Pilgrims are flying in from all around the world to the Northern district of Kitgum where a memorial service will be held of slain former Archbishop of the Church of Uganda, this http://cienciaaldia.com/wp-includes/ms-default-constants.php His Grace Dr Janani Luwum.
Luwum was murdered in cold blood by the notorious President Idi Amin on the night of February 16 1977 in Nakasero, case Kampala.
The regime later announced to the world that the Bishop had died in a car accident. Available literature indicates that President Amin personally pulled the trigger.
The memorial service will be held at this ancestral home in Muchwini in Kitgum district on Monday 16th where President Yoweri Museveni is expected as chief guest.
The event — the first of its kind for the slain martyr, cure — is expected to pull thousands of pilgrims and government is hoping to make optimal exploitation of it.
Ugandan born Archbishop of York in the UK, Dr John Sentamu is also anticipated in the country, as the main preacher at the grand event.
According to Uganda Tourism Board Chairman Mr James Tumusiime, nearly all hotel rooms in Kitgum and other neighboring town have been booked.
He says the board is planning to use the memorial, to expand the country’s faith based tourism sector, and is adding it to the annual Uganda Martyr’s day celebrations at Namugongo.
Speaking to the media this morning at his office in Kampala, Prime Minister Dr Ruhakana Rugunda who is among the co-chairs of the memorial organizing committee, described the murder of Janani Luwum as the biggest hit toward the fall of Amin’s 8year reign.
“This galvanized everyone to say that enough was enough,” said Rugunda. “His cold blood murder removed any other doubts that Idi Amin indeed had to go.”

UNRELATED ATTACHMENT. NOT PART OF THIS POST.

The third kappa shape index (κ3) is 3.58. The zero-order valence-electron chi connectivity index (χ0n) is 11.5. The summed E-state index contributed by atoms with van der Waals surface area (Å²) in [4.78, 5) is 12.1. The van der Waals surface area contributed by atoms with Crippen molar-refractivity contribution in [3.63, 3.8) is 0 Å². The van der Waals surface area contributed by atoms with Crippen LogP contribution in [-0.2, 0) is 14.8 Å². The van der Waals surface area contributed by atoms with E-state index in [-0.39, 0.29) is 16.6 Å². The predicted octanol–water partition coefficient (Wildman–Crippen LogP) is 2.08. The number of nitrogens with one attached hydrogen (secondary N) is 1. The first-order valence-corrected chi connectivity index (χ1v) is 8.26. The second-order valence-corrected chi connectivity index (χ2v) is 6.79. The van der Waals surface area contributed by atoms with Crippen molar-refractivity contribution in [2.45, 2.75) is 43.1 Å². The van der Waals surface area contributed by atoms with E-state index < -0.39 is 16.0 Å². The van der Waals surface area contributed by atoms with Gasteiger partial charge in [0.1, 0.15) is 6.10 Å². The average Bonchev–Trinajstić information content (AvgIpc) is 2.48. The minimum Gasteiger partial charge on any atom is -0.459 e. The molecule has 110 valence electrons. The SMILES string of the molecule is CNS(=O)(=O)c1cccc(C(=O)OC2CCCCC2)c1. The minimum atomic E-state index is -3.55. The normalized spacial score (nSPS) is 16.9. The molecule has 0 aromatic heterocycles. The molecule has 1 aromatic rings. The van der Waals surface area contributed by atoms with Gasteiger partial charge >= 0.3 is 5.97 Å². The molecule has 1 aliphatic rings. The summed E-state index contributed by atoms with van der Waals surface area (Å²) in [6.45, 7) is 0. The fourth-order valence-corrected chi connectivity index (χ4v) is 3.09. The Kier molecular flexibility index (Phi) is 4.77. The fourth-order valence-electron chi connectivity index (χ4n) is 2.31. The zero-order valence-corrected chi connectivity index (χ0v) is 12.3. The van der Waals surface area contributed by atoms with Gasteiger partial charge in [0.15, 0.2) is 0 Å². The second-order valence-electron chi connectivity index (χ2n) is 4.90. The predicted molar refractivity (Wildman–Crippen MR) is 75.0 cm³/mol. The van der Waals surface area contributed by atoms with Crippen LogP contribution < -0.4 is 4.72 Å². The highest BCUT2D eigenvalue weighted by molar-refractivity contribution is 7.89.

Dr Rugunda is co chairing the organizing committee along with the Archbishop of the Church of Uganda His Grace Stanley Ntagali, Opposition UPC president Ambassador Olara Otunnu, former Premier Apollo Nsibambi, and Justice James Ogola.
Mr Rugunda stated that government was also looking into making the February 16th a public holiday as requested by a number of stakeholders.
“As government, we bear the responsibility of ensuring that our heroes are remembered and Bishop Luwum is one of them,” said Rugunda.
“While we know the shops on the vibrant Luwum Street, where many people engage in business on a daily basis; only a few stop to reflect about the man after whom the street was named.”
“We hope that this history will be made vibrant, well told and highly profiled beyond the street names.”
UPC President and one of the organizers Dr Olara Otunnu described the memorial service as one that would “bring all of us together”
He stated, “The spirit of Archbishop Luwum was one of unifying and reconciling. We also realize that as Ugandans, there are certain things which are larger than our differences and this is one of them.”
Born back in 1924, Luwum was the 3rd Archbishop of the Church of Uganda, Rwanda, Burundi and Zaire.
The Church of Uganda’s Provincial Secretary Can. Amos Magezi says that the memorial service is directed to “most youths in Uganda who take the gospel and Christianity for granted.”
“We are trying to inform them that there are people who gave up their lives and died for this thing they are taking for granted,” said Canon Magezi at the press conference.
“Shot in the mouth”
Ahead of the memorial service, Amb. Olara Otunnu is set to release a book about the life and murder of Bishop Luwum.
He told Chimpreports that the book is titled “Archbishop Janani Luwum: Witness and Martyrdom of a 20th Century Saint.